Health CommitteeWritten evidence from Professor Alan Maynard (LTC 56)

Alan Maynard is a Professor of Health Economics, Department of Health Sciences and Hull-York Medical School, University of York. He was a Board member of York Hospitals NHS Foundation Trust from 1983–2010, and was Chairman from 1997–2010. He was appointed Lay Chair of NHS Vale of York Clinical Commissioning Group in 2012. He is a NHS patient with multiple morbidities, appreciating NHS long term care.

Current Policy Assertions

1. Patients with long term conditions could be “better managed” in the community with integrated pathways of care covering personal activity, primary care, local authority and NHS community support and hospitals.

2. Such care would offer better process quality, improved outcomes and the potential for cost savings.

Policy Problems

1. Commissioners are weak, compared to GP and hospital providers ie PCTs/CCGs are price and quality takers rather than price and quality makers. This problem is evident in both public-NHS and private health care systems ie private insurers also tend to be price and quality takers.

2. Successive “re-disorganisations” of the NHS since 1974 have failed to remedy this power inequality as evidenced by the following quote from the Francis report on Mid-Staffordshire (2013):

“Commissioners—not providers-should decide what they want to be provided. They need to take into account what can be provided, and for that purpose will have to consult clinicians both from potential providers and elsewhere, and to be willing to receive proposals, but in the end it is the commissioner whose discretion must prevail.”

3. Why are commissioners weak? The answers to this question are quite simple: incentives and fragmented care delivery systems in practically all public and private health care systems:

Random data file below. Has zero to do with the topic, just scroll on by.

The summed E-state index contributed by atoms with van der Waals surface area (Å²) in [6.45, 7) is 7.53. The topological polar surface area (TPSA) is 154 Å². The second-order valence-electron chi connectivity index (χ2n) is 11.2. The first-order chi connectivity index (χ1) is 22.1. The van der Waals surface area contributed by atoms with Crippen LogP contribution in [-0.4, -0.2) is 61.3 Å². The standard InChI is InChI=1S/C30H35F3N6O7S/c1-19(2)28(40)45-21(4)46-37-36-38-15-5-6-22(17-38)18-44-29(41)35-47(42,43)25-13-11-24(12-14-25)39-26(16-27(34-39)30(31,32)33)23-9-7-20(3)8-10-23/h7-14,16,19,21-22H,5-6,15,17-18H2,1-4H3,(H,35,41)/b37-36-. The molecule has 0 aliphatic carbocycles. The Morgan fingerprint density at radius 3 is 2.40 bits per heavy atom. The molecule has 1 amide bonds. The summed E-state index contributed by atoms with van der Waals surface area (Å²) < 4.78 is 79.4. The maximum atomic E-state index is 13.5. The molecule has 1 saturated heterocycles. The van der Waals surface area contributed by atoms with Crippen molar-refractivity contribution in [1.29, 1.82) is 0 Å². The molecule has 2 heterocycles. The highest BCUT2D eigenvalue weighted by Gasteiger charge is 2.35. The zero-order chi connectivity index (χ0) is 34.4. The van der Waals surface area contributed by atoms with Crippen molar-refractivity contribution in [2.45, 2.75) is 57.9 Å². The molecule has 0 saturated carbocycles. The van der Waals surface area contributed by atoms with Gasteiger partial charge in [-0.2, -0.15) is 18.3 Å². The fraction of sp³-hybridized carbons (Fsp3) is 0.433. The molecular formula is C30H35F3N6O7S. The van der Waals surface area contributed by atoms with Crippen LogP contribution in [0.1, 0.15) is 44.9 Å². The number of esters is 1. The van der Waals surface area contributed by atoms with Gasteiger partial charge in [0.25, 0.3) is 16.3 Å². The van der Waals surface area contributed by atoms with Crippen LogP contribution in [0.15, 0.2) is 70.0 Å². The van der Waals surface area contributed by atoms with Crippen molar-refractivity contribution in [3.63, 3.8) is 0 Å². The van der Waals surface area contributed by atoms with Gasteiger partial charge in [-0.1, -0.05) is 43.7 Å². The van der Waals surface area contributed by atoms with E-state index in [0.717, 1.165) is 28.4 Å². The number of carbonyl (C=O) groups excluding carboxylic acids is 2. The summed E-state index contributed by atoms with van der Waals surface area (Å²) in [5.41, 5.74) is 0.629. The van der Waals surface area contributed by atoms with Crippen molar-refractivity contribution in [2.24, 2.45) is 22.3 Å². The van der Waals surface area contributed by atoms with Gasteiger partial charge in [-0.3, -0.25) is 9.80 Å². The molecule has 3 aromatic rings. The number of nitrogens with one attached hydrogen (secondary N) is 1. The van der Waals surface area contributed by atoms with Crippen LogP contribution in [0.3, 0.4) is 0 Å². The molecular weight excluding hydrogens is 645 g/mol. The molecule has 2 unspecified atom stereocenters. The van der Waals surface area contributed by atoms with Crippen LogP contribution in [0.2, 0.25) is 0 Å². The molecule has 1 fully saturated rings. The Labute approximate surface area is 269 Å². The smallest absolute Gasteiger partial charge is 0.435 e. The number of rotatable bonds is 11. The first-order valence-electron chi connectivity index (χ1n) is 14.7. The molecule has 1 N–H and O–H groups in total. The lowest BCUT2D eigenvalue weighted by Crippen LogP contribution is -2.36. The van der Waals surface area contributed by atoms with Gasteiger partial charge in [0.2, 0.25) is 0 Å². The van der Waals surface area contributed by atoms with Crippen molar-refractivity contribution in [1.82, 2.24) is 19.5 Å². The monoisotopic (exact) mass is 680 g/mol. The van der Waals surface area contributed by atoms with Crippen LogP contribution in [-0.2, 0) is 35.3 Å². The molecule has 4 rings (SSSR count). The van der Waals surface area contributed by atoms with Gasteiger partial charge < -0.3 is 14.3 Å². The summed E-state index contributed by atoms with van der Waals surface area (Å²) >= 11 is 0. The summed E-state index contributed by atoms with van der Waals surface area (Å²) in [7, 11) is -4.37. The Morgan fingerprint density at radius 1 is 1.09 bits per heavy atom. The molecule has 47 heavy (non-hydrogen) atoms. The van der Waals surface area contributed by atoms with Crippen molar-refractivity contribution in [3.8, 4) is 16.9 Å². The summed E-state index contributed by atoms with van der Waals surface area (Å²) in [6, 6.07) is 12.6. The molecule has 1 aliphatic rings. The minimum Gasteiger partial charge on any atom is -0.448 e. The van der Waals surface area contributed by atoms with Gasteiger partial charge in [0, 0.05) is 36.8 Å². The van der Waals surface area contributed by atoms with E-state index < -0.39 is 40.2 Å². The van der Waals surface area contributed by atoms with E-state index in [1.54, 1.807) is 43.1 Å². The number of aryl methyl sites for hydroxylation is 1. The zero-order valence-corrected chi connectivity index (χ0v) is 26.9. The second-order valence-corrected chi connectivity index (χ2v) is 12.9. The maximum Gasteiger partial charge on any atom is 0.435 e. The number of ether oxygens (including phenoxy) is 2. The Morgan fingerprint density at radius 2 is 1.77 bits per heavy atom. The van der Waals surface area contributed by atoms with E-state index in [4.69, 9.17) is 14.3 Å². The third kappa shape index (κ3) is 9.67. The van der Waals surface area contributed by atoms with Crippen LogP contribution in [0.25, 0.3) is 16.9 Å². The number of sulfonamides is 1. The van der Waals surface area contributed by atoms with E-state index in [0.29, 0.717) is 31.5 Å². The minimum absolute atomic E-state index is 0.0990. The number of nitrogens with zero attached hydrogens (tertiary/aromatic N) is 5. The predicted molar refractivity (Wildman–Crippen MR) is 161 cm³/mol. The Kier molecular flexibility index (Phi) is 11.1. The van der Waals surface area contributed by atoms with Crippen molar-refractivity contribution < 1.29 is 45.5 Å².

(i)The policy “ideal” is that investment in community care is a substitute for care in acute hospital settings. For this to be so, hospital capacity has to be reduced and resources saved transferred, perhaps with economy, to fund community service development of good quality.

(ii)Sadly this policy ideal may not achievable in many cases. Investment in community care may become a complement and not a substitute for secondary care. The consequence is that service quality for patients may be enhanced but costs also rise.

(iii)PCTs/CCGs/commissioners can only downsize hospital facilities by mutual agreement with providers. Hospital providers can resist, maintain referrals from GPs and garner income via the PbR system of payment for activity. GPs can be similarly resistant to change. They will resist having to increase care for patients previously treated in hospital unless they are paid. Thus CCGs like their PCT predecessors have little or no leverage on providers other than “moral suasion”.

4. An additional clinical problem is that guidelines and pathway advice are based on evidence from trials exploring the best way to manage single morbidities. Many of the patients with long term conditions have multiple morbidities. The best treatment for one morbidity may deleteriously affect the best treatment for another condition. As a consequence clinical co-ordination across specialties is essential and has to be resourced. Clinicians have to exercise judgements in collaboration with their colleagues involved in the treatment of multiple morbidities. Thus they may not always follow evidence based guidelines for particular conditions.

5. As emphasised for decades (eg Barbara Castle’s “Priorities in Health and Social Care” 1976), and nicely re-iterated in the 2013 Health Select Committee report on Public Expenditure in the NHS, health and social care production is fragmented into the silos of primary care, acute care (now commissioned by two organisations, specialist care by NHS-England, and non-specialist acute care by CCGs), social care (provided by local authorities (LAs), CCGs and the voluntary sector) and public health (also provided by LAs and CCGs). These silos are insulated by incentives which support the resources, power and income of providers rather than enhancing collaboration and exploitation of economies of scale to advantage the patient and the taxpayer. The policy advocacy of the Labour government in the 1970s is remarkably similar to that of the current administration (see Alan Maynard, “Funding health care in times of austerity: what goes around comes around”, Journal of Health Service Research and Policy, January 2013).